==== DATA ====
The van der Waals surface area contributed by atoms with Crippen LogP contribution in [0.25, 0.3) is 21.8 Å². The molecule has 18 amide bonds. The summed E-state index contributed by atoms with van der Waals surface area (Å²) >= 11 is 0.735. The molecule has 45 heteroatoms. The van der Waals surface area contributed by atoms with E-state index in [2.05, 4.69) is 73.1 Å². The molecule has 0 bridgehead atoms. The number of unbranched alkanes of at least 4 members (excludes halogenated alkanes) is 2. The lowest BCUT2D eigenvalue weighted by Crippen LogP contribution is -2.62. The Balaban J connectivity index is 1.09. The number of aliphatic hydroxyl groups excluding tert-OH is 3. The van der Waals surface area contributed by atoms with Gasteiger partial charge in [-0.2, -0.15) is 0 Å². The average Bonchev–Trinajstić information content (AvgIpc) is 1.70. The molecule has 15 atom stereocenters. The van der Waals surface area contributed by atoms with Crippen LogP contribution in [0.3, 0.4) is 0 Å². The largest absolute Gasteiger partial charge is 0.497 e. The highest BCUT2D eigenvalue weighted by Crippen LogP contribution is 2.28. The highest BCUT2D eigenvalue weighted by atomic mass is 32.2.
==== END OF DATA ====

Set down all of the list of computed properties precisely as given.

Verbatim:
The van der Waals surface area contributed by atoms with Crippen LogP contribution in [0.25, 0.3) is 21.8 Å². The molecule has 18 amide bonds. The summed E-state index contributed by atoms with van der Waals surface area (Å²) >= 11 is 0.735. The molecule has 45 heteroatoms. The van der Waals surface area contributed by atoms with E-state index in [2.05, 4.69) is 73.1 Å². The molecule has 0 bridgehead atoms. The number of unbranched alkanes of at least 4 members (excludes halogenated alkanes) is 2. The lowest BCUT2D eigenvalue weighted by Crippen LogP contribution is -2.62. The Balaban J connectivity index is 1.09. The number of aliphatic hydroxyl groups excluding tert-OH is 3. The van der Waals surface area contributed by atoms with Gasteiger partial charge in [-0.2, -0.15) is 0 Å². The average Bonchev–Trinajstić information content (AvgIpc) is 1.70. The molecule has 15 atom stereocenters. The van der Waals surface area contributed by atoms with Crippen LogP contribution in [0.3, 0.4) is 0 Å². The largest absolute Gasteiger partial charge is 0.497 e. The highest BCUT2D eigenvalue weighted by Crippen LogP contribution is 2.28. The highest BCUT2D eigenvalue weighted by atomic mass is 32.2.